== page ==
Aphasia is a communication impairment that can result in difficulties speaking, understanding what someone is saying and difficulties with reading and writing.
Aphasia usually occurs following brain damage but can also occur from things such as, degenerative diseases and brain tumors. The severity of aphasia will depend on the size and location of the brain damage, tumor or degeneration.
Are there different types of Aphasia?
There are different types of Aphasia. The type of Aphasia that may be occurring can be determined by a Speech Pathologist and include the following:
- Broca Aphasia – also known as nonfluent Aphasia. People who struggle with Broca Aphasia have difficulty expressing the correct words and may speak in short sentences.
- Wernicke Aphasia – also known as fluent Aphasia. People who struggle with Wernicke Aphasia will speak easily, using long sentences but what they are saying does not make any sense.
- Global Aphasia – People who struggle with global aphasia will have difficulties in understanding what people have said and also have difficulty speaking and getting their message across.
What difficulties are associated with Aphasia?
There are many difficulties associated with Aphasia. Someone who has Aphasia may struggle with one or more of the following:
- Saying the correct word (e.g. may say ‘dog’ when they meant ‘horse’)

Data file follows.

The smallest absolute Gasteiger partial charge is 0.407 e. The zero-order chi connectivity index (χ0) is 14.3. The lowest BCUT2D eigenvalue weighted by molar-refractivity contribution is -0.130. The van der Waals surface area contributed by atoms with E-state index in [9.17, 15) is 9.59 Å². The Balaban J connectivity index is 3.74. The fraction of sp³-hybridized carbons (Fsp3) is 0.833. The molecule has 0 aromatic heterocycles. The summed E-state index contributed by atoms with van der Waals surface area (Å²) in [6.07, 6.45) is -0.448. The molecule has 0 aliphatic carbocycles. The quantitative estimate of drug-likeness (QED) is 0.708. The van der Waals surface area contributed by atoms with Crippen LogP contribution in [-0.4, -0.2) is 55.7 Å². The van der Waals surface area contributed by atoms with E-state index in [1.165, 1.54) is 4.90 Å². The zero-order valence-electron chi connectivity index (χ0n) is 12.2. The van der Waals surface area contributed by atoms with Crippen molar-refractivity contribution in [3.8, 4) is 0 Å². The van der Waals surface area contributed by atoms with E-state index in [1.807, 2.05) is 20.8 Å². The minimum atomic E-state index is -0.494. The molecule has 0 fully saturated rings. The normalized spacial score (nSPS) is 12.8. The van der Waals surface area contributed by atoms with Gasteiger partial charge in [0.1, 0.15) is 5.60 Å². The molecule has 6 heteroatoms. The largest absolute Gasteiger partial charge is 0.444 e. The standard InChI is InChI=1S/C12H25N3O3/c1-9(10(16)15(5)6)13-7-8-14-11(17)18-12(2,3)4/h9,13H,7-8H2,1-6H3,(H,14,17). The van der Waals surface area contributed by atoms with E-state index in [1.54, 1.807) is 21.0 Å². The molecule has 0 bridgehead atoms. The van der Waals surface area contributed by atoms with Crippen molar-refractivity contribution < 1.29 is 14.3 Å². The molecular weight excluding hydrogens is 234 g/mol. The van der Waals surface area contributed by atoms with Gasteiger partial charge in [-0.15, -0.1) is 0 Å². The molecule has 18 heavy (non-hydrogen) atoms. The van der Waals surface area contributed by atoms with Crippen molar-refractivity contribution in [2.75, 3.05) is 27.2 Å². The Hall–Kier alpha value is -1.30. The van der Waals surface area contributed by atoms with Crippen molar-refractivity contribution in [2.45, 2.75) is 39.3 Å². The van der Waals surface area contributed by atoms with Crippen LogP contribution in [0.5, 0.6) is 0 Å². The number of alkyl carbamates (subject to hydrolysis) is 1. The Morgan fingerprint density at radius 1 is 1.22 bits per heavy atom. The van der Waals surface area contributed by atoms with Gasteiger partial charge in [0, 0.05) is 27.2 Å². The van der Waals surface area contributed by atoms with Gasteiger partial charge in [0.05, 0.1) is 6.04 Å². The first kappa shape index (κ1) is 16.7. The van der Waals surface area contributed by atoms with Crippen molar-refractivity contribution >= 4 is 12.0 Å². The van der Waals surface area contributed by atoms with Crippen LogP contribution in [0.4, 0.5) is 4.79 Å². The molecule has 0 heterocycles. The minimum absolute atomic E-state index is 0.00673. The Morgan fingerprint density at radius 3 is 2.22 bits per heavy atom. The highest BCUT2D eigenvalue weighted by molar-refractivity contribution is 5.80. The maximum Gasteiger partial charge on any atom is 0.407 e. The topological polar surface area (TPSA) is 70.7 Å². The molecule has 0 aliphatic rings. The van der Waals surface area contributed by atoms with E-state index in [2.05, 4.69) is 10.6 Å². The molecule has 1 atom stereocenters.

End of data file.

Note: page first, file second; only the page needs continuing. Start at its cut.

- Putting together sentences
- Putting words in the right order
- Use unrecognizable words (made-up words)
- Understanding what someone has said
- Articulating long sentences that make no sense
- Slurring their words
How can a Speech Pathologist help with Aphasia?
Following this, the Speech Pathologist will be able to provide direct therapy targeting these difficulties and provide strategies to assist when interacting with others across settings.
Training of the clients’ significant other will also be a focus so that therapy can continue in the home environment outside of therapy appointments.
What will the appointments involve?
Initial appointments will involve the therapist gaining as much information as possible about the client and the type of difficulties the client is presenting with.
Direct assessment tasks will then be implemented to identify the specific areas of difficulty and strength. From these initial appointments, specific functional goals can be created and individualised therapy targeting these goals can begin.